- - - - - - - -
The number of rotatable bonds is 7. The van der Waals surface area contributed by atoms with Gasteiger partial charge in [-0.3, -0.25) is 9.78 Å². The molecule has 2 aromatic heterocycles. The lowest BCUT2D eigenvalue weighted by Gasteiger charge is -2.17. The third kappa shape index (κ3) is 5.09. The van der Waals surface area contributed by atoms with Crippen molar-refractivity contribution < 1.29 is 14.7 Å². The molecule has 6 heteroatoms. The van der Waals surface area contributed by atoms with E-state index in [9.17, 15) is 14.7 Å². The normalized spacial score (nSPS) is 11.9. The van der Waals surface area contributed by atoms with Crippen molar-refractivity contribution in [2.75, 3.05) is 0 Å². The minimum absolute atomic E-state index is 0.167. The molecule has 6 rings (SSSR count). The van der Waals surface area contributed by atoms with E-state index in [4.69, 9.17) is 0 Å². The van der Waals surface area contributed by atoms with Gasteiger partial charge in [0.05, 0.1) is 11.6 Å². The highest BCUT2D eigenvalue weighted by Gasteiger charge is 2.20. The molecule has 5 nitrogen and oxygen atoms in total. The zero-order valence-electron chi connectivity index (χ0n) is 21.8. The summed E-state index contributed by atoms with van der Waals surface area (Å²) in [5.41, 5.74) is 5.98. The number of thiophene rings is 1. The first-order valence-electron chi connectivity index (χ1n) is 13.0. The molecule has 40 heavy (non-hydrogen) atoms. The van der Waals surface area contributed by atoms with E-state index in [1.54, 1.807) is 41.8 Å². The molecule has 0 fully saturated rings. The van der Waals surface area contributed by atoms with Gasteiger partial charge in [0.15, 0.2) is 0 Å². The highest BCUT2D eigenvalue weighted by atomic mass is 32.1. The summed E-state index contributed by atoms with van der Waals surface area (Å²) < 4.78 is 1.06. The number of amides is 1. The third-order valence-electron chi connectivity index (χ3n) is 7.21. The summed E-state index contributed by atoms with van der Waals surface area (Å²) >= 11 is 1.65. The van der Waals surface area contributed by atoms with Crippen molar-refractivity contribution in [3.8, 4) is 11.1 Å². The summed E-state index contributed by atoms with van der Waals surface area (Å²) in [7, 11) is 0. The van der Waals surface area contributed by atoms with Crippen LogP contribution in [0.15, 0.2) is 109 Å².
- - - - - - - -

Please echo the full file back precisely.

The number of rotatable bonds is 7. The van der Waals surface area contributed by atoms with Gasteiger partial charge in [-0.3, -0.25) is 9.78 Å². The molecule has 2 aromatic heterocycles. The lowest BCUT2D eigenvalue weighted by Gasteiger charge is -2.17. The third kappa shape index (κ3) is 5.09. The van der Waals surface area contributed by atoms with Crippen molar-refractivity contribution < 1.29 is 14.7 Å². The molecule has 6 heteroatoms. The van der Waals surface area contributed by atoms with E-state index in [9.17, 15) is 14.7 Å². The normalized spacial score (nSPS) is 11.9. The van der Waals surface area contributed by atoms with Crippen molar-refractivity contribution in [2.75, 3.05) is 0 Å². The minimum absolute atomic E-state index is 0.167. The molecule has 6 rings (SSSR count). The van der Waals surface area contributed by atoms with E-state index in [4.69, 9.17) is 0 Å². The van der Waals surface area contributed by atoms with Gasteiger partial charge in [0.05, 0.1) is 11.6 Å². The highest BCUT2D eigenvalue weighted by Gasteiger charge is 2.20. The molecule has 5 nitrogen and oxygen atoms in total. The zero-order valence-electron chi connectivity index (χ0n) is 21.8. The summed E-state index contributed by atoms with van der Waals surface area (Å²) in [5.41, 5.74) is 5.98. The number of thiophene rings is 1. The first-order valence-electron chi connectivity index (χ1n) is 13.0. The molecule has 40 heavy (non-hydrogen) atoms. The van der Waals surface area contributed by atoms with E-state index in [1.54, 1.807) is 41.8 Å². The molecule has 0 fully saturated rings. The van der Waals surface area contributed by atoms with Gasteiger partial charge in [0.15, 0.2) is 0 Å². The highest BCUT2D eigenvalue weighted by atomic mass is 32.1. The summed E-state index contributed by atoms with van der Waals surface area (Å²) < 4.78 is 1.06. The number of amides is 1. The third-order valence-electron chi connectivity index (χ3n) is 7.21. The summed E-state index contributed by atoms with van der Waals surface area (Å²) >= 11 is 1.65. The van der Waals surface area contributed by atoms with Crippen molar-refractivity contribution in [3.8, 4) is 11.1 Å². The summed E-state index contributed by atoms with van der Waals surface area (Å²) in [7, 11) is 0. The van der Waals surface area contributed by atoms with Crippen LogP contribution in [0.15, 0.2) is 109 Å².